French authorities have taken into custody two managers of the online taxi-booking service Uber, over “illicit activity” involving its service.
Monday’s detentions and questioning came amid rising tensions between the government and the company, which culminated last week in a violence-marred taxi strike that blocked roads around the country.
In 2014, an investigation was opened into Uber’s application which is used to put paying clients in contact with cheaper, private drivers who do not face the same regulations as licensed taxi drivers.
French authorities are frustrated that Uber does not pay the same taxes and social charges as traditional taxis, whose drivers have lashed out against what they see as unfair competition.
Uber, meanwhile, argues that the French system is outdated and needs reform to keep up with apps and geo-localisation.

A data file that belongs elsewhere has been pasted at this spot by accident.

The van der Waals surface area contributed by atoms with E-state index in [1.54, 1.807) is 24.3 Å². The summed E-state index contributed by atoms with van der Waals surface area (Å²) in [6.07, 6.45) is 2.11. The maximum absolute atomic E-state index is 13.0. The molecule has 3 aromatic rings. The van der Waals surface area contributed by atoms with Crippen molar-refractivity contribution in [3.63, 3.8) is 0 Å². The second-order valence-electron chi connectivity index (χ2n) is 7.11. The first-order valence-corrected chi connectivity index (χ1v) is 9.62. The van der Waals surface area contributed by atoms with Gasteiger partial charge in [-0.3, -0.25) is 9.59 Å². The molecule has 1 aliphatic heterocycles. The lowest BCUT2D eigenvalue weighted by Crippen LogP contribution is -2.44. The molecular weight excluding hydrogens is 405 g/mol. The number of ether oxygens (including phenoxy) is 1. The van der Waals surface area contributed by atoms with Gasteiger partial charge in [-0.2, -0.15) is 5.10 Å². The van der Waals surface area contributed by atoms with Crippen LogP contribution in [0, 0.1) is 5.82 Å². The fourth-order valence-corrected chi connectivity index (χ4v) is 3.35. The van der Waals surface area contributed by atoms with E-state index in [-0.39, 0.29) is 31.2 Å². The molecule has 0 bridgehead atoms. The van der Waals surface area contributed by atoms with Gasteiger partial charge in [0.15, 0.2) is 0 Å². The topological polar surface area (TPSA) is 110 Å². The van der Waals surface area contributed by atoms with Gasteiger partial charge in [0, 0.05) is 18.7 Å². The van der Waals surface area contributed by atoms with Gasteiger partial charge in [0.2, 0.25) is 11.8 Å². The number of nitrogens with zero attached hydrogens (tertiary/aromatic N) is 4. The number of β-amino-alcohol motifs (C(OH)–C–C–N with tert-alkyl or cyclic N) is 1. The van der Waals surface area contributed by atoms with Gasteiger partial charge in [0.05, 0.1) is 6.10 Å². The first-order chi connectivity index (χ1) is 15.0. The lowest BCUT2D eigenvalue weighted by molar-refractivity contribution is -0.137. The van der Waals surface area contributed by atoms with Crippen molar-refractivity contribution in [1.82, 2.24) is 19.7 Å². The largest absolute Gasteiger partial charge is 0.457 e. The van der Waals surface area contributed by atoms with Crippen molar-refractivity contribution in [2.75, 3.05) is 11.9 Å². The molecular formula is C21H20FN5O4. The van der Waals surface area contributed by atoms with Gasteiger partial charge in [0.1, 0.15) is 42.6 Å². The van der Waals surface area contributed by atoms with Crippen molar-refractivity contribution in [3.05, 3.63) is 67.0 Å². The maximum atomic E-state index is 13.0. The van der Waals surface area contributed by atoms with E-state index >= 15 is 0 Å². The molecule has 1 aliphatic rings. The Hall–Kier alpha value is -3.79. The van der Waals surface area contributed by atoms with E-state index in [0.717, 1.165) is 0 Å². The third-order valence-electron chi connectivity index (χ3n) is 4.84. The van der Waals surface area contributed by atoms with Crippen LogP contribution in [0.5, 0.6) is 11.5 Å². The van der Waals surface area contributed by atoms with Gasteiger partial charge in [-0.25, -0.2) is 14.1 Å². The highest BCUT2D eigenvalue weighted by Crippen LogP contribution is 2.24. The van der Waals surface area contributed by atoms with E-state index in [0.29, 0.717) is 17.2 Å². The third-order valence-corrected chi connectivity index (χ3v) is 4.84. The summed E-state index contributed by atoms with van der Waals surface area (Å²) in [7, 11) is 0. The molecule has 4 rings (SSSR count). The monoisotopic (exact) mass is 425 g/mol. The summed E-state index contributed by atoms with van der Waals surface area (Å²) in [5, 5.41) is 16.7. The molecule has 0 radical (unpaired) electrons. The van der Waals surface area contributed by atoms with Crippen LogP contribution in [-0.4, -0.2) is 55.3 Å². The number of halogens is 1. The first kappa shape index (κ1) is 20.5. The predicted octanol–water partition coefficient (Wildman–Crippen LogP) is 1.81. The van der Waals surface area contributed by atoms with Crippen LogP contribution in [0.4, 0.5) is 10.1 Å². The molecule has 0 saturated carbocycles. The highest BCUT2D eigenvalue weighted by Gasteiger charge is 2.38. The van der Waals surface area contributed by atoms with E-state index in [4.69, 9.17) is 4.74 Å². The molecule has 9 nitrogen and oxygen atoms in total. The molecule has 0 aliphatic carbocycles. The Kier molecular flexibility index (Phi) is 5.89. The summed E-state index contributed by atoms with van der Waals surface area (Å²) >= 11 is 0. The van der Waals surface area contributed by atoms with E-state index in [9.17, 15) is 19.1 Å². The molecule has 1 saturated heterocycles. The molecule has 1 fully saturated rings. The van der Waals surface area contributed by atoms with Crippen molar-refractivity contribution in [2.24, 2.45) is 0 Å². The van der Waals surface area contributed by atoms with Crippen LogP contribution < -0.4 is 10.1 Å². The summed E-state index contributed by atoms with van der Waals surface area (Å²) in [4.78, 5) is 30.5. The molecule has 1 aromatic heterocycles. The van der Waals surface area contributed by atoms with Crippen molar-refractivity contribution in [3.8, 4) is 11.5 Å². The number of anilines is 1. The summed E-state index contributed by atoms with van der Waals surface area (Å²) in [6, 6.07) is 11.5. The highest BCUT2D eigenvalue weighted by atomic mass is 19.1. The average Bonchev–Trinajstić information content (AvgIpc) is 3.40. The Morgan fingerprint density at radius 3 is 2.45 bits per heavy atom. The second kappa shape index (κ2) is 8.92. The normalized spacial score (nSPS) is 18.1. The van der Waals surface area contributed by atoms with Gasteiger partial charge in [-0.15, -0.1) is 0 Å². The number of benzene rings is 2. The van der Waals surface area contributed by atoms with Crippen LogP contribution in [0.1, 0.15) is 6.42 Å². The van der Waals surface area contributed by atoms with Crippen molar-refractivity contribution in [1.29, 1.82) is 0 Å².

Uber did not immediately respond to a request for comment on Monday, but officials last week vowed to keep operating its budget UberPop service until France’s top court rules on its use.
A spot check of the application on Monday showed drivers available in central Paris.
Agnes Thibault-Lecuivre, the Paris prosecutor’s spokeswoman, did not name the two Uber managers detained on Monday.
The standoff reflects larger tensions in France over how to regulate fast-moving technology and stay globally competitive while ensuring labour protections.
Uber has also run into legal problems elsewhere in Europe, as well as in China and India.